I think, again without any spoilers, that the reason Finn does this is to highlight the two biggest themes of the book and no I am not talking about shame. I am talking about redemption vs. revenge and the stories we tell others vs. the stories we tell ourselves. Whilst shame is a huge theme in the book, as the title would suggest and as pretty much every single character feels shame (for what they have done, didn’t do, can’t do or won’t do) in some way I actually think it is the other topics that have their roots the deepest in this novel. Each character has an image they put forward that is very different to the one underneath their skin whatever their colour or whatever their background. They have secrets or problems they are shamed by in some way which they tell little lies and stories to cover up. Can they redeem themselves? Can they live with themselves? Can they even scores? All these things are looked at in Shame.
I do have to admit I had a few wobbles with Shame on and off which I think are worth highlighting before I recommend you all to read it, which I do. Occasionally there seems to be a lot of sudden reaction without motivation. For example Pilgrim’s sudden decision to leave Magulu and how she suddenly ends up in Tanga, which whilst I got it at the end seemed very confusing and broke the pace for the novel with me for a while before I was hooked again. I also felt that this happened with the sudden arrival of the albino body parts. Whilst I found the African magical elements/beliefs really interesting and occasionally grimly fascinating sometimes I felt it both strengthened and weakened the plot. Instead of adding darkness or a threatening presence, which I think was the intention, it added occasional confusion or diverted your eye away from its intent. These were by no means fatal flaws and I should add. Africa is described wonderfully in this book, with its mystery, oppressive heat, cultural ways and brooding landscape it becomes a character and presence all of its own.
Kessy smiles. ‘Imagine someone hates you this much? What have you done to him? Perhaps in your heart you know you are guilty. And this magic speaks to your heart.’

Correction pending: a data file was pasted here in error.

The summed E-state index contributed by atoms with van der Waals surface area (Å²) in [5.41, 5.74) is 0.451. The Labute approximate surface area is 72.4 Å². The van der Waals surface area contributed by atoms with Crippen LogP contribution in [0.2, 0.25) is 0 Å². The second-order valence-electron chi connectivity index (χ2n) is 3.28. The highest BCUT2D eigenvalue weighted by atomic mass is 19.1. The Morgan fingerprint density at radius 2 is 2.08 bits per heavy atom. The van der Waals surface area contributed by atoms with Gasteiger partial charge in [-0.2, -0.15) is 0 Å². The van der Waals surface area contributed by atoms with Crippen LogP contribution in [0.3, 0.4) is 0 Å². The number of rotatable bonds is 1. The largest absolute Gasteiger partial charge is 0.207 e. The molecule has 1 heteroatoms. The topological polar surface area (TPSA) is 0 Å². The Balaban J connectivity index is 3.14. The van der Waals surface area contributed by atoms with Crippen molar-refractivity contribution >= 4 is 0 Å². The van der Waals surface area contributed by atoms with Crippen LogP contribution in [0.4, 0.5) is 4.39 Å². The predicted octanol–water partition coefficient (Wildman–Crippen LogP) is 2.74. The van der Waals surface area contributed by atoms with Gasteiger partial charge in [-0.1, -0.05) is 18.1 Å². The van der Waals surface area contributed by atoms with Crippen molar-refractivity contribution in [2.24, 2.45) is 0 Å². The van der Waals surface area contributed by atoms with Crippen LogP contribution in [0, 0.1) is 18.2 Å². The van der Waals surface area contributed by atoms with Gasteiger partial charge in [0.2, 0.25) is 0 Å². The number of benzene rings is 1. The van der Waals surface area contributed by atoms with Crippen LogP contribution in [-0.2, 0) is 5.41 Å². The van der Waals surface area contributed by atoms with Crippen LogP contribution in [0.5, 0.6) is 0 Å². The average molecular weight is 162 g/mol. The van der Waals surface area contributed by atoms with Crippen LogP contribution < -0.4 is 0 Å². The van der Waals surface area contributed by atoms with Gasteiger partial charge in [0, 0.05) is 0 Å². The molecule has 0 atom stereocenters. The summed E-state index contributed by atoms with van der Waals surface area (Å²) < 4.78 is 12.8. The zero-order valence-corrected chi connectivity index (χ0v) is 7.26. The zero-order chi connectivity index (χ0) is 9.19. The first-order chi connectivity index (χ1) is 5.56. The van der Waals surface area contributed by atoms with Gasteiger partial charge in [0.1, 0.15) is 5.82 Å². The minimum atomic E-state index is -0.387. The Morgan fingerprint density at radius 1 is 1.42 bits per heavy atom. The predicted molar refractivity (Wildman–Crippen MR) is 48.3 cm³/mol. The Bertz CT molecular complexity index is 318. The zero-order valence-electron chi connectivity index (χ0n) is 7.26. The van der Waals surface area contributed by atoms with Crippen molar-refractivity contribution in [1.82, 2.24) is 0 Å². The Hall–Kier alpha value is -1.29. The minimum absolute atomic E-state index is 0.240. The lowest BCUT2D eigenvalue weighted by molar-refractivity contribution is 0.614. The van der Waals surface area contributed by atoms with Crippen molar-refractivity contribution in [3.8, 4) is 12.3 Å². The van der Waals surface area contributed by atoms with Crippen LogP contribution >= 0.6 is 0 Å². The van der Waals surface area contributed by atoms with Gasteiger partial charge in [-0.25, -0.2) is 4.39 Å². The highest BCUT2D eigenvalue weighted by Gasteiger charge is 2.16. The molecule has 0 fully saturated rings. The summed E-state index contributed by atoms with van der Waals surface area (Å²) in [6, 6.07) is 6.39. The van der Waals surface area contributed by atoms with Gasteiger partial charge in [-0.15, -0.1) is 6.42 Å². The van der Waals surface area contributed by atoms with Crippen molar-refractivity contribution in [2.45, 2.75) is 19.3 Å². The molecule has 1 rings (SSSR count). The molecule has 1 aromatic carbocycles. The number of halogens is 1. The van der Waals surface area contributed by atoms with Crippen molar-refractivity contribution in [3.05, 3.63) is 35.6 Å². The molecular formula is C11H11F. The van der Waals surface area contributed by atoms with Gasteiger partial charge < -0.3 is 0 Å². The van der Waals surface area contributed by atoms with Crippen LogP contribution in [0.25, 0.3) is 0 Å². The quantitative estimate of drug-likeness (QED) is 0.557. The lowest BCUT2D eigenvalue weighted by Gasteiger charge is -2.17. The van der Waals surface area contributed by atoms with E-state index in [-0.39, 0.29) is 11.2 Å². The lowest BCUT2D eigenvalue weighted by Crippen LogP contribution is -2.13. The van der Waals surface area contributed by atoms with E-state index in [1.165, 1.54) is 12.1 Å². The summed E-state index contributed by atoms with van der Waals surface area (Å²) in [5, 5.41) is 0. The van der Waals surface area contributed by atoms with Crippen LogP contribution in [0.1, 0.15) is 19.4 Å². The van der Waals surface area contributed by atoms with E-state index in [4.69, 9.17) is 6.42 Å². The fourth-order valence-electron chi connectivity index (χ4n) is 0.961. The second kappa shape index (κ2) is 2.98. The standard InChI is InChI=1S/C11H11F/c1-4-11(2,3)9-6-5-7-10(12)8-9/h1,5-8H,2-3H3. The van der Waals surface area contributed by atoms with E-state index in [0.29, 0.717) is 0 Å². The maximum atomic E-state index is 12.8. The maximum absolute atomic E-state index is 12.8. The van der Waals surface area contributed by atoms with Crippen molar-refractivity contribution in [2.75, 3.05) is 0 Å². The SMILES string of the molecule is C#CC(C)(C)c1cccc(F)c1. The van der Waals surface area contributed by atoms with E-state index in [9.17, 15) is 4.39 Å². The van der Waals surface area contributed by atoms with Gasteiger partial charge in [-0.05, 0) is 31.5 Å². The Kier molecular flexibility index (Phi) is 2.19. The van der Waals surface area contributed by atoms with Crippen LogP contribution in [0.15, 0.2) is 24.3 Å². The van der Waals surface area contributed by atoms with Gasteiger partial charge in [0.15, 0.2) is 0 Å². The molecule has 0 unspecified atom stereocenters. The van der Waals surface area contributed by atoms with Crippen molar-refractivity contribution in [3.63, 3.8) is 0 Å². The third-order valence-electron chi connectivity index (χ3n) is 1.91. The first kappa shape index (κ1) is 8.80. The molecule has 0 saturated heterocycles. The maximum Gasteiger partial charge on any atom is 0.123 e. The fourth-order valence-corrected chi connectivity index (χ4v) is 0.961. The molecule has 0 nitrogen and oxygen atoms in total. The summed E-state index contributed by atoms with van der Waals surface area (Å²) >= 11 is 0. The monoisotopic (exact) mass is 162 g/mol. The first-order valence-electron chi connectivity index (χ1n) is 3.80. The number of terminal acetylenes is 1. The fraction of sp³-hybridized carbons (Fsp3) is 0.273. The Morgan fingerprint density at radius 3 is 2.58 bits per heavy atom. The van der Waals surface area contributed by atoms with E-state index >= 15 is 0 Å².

A sensation comes over me, as if something is moving underneath my skin, one of those terrible worms that beds down in your flesh.
Shame is a compulsive, fascinating, perplexing and disorientating one which keeps you in its thrall. It is a book that plays with storytelling, genre and expectations. It also looks at the way we perceive ourselves and others as well as how they perceive us, which changes from person to person, emotion to emotion. It is brilliantly written, quirky and plays with the reader as it goes along. Most interestingly it is a book that is about revenge vs. redemption, right up until the very last line. You’ll be left pondering what should be the most fitting outcome for all the characters, potentially feeling some shame yourself as to what fate you decide to leave them too.
Who else has read Shame and what did you make of it? It is one of those books I am desperate to talk about now I have finished it, so do let me know if you have. I am going to have to hunt down her debut novel Away From You at some point which is another novel about Africa too and was longlisted for both the Orange and IMPAC prizes. I am certainly looking forward to what she writes next. Next up from the Not The Booker shortlist I will be reading The Anatomy of Parks by Kat Gordon, which keeps making me think of my new (belated, last to the party – I know, I know) favourite show Parks and Recreation.
Note – I have just gone off to read some other reviews of Shame, as I do only after I review, and it seems that myself and the lovely Naomi of The Writes of Woman have blog snap as she has written about Shame today too.